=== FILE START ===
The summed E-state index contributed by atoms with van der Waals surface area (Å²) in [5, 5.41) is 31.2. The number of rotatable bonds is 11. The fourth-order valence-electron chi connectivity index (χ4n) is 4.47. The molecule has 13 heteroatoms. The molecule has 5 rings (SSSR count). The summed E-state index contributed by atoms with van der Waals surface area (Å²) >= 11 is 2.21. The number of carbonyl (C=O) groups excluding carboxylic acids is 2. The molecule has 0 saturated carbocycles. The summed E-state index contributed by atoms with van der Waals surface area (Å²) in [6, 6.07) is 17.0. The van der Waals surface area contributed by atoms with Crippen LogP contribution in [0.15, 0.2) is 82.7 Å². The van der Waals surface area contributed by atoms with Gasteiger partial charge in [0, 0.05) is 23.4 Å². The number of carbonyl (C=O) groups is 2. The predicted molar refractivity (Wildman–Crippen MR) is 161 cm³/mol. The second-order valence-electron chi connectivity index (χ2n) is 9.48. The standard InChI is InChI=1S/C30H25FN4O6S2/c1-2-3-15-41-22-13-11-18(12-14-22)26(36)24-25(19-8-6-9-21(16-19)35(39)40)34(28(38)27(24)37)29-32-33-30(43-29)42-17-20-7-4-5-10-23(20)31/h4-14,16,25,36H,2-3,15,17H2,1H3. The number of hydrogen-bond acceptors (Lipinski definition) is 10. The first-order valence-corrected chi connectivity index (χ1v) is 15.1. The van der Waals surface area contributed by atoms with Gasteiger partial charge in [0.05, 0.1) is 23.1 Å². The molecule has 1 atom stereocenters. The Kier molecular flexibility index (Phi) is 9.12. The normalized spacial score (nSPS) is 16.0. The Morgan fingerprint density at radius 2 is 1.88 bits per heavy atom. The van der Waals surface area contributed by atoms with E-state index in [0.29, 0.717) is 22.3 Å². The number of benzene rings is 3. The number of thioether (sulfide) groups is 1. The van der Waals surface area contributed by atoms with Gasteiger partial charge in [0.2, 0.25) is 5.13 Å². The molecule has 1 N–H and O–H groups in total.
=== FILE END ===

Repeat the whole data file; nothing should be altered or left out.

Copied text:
The summed E-state index contributed by atoms with van der Waals surface area (Å²) in [5, 5.41) is 31.2. The number of rotatable bonds is 11. The fourth-order valence-electron chi connectivity index (χ4n) is 4.47. The molecule has 13 heteroatoms. The molecule has 5 rings (SSSR count). The summed E-state index contributed by atoms with van der Waals surface area (Å²) >= 11 is 2.21. The number of carbonyl (C=O) groups excluding carboxylic acids is 2. The molecule has 0 saturated carbocycles. The summed E-state index contributed by atoms with van der Waals surface area (Å²) in [6, 6.07) is 17.0. The van der Waals surface area contributed by atoms with Crippen LogP contribution in [0.15, 0.2) is 82.7 Å². The van der Waals surface area contributed by atoms with Gasteiger partial charge in [0, 0.05) is 23.4 Å². The number of carbonyl (C=O) groups is 2. The predicted molar refractivity (Wildman–Crippen MR) is 161 cm³/mol. The second-order valence-electron chi connectivity index (χ2n) is 9.48. The standard InChI is InChI=1S/C30H25FN4O6S2/c1-2-3-15-41-22-13-11-18(12-14-22)26(36)24-25(19-8-6-9-21(16-19)35(39)40)34(28(38)27(24)37)29-32-33-30(43-29)42-17-20-7-4-5-10-23(20)31/h4-14,16,25,36H,2-3,15,17H2,1H3. The number of hydrogen-bond acceptors (Lipinski definition) is 10. The first-order valence-corrected chi connectivity index (χ1v) is 15.1. The van der Waals surface area contributed by atoms with Gasteiger partial charge in [0.05, 0.1) is 23.1 Å². The molecule has 1 atom stereocenters. The Kier molecular flexibility index (Phi) is 9.12. The normalized spacial score (nSPS) is 16.0. The Morgan fingerprint density at radius 2 is 1.88 bits per heavy atom. The van der Waals surface area contributed by atoms with E-state index in [0.29, 0.717) is 22.3 Å². The number of benzene rings is 3. The number of thioether (sulfide) groups is 1. The van der Waals surface area contributed by atoms with Gasteiger partial charge in [0.2, 0.25) is 5.13 Å². The molecule has 1 N–H and O–H groups in total.